The Importance of the British National Brand to the Events Industry
Over the last couple of weekends, I’ve been fortunate enough to spend time with the same group of a dozen, or so, International friends. The group represents a diverse mix of cultures and we often speak about a broad range of subjects including cultural differences and mis-conceptions about our respective nations. And, as Business School graduates, our conversations can — at times — cross many different business sectors and topics. National brand was one such topic that captured our attention, and — indeed — humour, as our good friend Roberto seems to inform us that almost anything with any degree of popularity has its origins in Italy, except — he ruefully concedes — Pasta, which originated in China. Of course, as Stephen Fry and his Qi Elves would point out, there are many myths that people would wrongly stake their house upon.
Our focus on the topic was fuelled in part by the on-going debt crisis in Greece and a debate around the maturity levels of industrial production in Greece versus other nations. Greece is considered a laggard in comparison to its European neighbours when assessing the full value chain of industrial production processes, which limits her ability to compete. In one way, this impedes the development of the national brand, particularly if there is a desire to promote a notion of ‘quality’ in connection to her products.
The world appears to be in love with Italian Olive Oil, yet Italy uses and exports more olive oil than it can grow. So, a large percentage of Italian Olive Oil is blended with olive oil from other countries, especially with premium quality extra virgin olive oil from Greece. Italy’s national brand promotes style, sophistication, luxury and — to some degree — quality. Albeit, this mark of quality is subjective, as fans of BBC’s Top Gear will be familiar with on-going jokes about Alfa Romeo and it’s tendency to be somewhat unreliable. However, it is this brand identity that allows extra Virgin Olive Oil originating from Greece to be re-packaged and presented as Italian Olive Oil, with a more positive market response.
Italian beer brand Peroni produced engraved beer glasses in which its customers could enjoy their beer. Now, Italy is not best known for their beers, and any self-respecting Belgian or German would emphasise this point, but such is the strength of marketing and perception upon psychology that if you walk into a pub with someone holding this glass, nine times out of ten, the engraved part of the glass will be facing outwards and visible, demonstrating the psychology of attachment to quality and brand on a subconscious level. Take a closer look next time you’re in a bar, you may be surprised by the results.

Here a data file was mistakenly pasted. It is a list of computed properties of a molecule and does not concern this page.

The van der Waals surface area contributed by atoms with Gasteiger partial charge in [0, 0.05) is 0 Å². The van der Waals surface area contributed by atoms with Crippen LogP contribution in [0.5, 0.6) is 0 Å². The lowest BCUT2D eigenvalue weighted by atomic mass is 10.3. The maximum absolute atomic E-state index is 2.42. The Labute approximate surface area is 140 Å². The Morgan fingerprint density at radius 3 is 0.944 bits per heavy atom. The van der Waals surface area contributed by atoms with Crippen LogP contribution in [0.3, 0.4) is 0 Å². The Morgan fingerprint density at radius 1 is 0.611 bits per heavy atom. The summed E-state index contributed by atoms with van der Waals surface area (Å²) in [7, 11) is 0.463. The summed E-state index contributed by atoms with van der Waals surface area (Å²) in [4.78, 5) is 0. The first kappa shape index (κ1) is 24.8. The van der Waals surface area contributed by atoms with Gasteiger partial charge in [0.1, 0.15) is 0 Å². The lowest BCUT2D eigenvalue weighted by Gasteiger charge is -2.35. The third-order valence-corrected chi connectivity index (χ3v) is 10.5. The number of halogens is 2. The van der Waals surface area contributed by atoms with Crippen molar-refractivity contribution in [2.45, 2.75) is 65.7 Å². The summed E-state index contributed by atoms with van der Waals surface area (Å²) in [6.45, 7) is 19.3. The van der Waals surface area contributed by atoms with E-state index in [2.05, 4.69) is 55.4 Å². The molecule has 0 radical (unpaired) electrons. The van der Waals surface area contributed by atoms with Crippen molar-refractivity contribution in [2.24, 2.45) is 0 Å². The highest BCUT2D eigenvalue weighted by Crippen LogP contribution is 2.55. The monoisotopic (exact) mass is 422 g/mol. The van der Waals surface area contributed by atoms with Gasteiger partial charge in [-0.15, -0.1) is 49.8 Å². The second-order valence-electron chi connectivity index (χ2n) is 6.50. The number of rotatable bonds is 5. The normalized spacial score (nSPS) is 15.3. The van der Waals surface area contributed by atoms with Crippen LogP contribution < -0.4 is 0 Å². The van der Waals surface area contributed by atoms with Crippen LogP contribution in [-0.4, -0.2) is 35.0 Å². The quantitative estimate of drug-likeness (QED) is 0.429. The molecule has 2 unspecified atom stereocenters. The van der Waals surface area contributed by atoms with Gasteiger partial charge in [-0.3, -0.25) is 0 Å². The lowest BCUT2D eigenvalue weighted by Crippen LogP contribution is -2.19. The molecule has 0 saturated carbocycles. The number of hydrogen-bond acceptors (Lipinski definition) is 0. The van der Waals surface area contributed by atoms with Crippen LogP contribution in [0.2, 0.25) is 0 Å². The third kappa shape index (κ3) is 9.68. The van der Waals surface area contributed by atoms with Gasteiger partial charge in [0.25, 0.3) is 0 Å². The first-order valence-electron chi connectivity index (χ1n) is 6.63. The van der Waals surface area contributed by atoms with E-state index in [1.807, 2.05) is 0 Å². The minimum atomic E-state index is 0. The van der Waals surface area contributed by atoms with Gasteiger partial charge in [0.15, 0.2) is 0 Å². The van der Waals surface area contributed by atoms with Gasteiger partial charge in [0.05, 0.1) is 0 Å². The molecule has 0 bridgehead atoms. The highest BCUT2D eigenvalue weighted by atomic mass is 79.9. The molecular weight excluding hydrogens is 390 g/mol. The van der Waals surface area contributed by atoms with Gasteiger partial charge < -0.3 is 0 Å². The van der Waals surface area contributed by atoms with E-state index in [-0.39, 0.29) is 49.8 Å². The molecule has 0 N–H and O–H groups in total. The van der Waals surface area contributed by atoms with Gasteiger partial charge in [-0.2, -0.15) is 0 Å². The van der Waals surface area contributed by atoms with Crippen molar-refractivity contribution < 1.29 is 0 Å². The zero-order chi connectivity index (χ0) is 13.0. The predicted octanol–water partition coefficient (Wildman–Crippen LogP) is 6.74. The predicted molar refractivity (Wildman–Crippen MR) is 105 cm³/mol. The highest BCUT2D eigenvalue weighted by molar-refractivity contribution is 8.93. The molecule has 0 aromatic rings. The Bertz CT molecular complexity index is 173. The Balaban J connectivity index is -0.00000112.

France v. Germany
Some might say the French are renowned for having the best bread. However, I and others — and we prey forgiveness from our French friends — beg to differ. The Germans, in our opinion, can boast having the best bread, and also the widest variety. However, national perception would tell us otherwise. A little less like the Greek-Italian situation but comparable in terms of false perception.
As Brits, we tend to get a bit of a hammering for our food, our lack of prowess in team sports, and our approach to European integration. As with some perceptions, the reality — team sports aside — can be a little unrecognisable. What is unquestionable, however, is the perception of British creativity as a world leader. According to research published by the Department for Culture, Media & Sport on 13 January 2015, Creative Industries are now worth £76.9 Billion per year to the UK economy, or £8.8 Million an hour!
Events is one such segment that falls under the umbrella term of “Creative”, and the industry must continue to align itself more with the notion of “Creativity” as we seek to grow and export our expertise to the world. Banks Sadler are a recent example of an Event agency that has successfully established itself overseas, with new offices in the demanding Chinese market.
The success of the Olympics helped to raise the awareness and value of the UK Events and Creative sectors to those in government, and campaigns & events such as Britain for Events and the bi-annual International Festival of Business will continue to assist. However, the goal must be for the government and departments, such as the UKT&I to work more closely with our sector and help to promote the world-class services we have to export. The events and creative sectors are characterised by large numbers of SME’s and small boutique agencies, and whilst not all have a desire to grow into new overseas markets, for those that do, more support and assistance would be very welcome to capitalise upon their expertise within a sector whose national brand is strong.
The pomp, ceremony, and military precision with which Britain organises events has helped establish a valuable brand identity for our sector. We are trusted to organise large, elaborate events. We have a mature service offering in comparison to many parts of the world and thus expertise that can be exported. I’ve attended many events in different counties and the organisation and creativity simply isn’t comparable. As new markets continue to open up and opportunities come knocking, we need to be ready and able to response. As a sector, we need to collectively bang the drum, and bang it louder, to continue the momentum in promoting the British National Brand as a world leader in the Creative Industries, and gain both the recognition and support we require to continue our growth and protect the national brand.
Founding Partner at Eventopedia.
Originally published at eventopedia.com on June 17, 2015.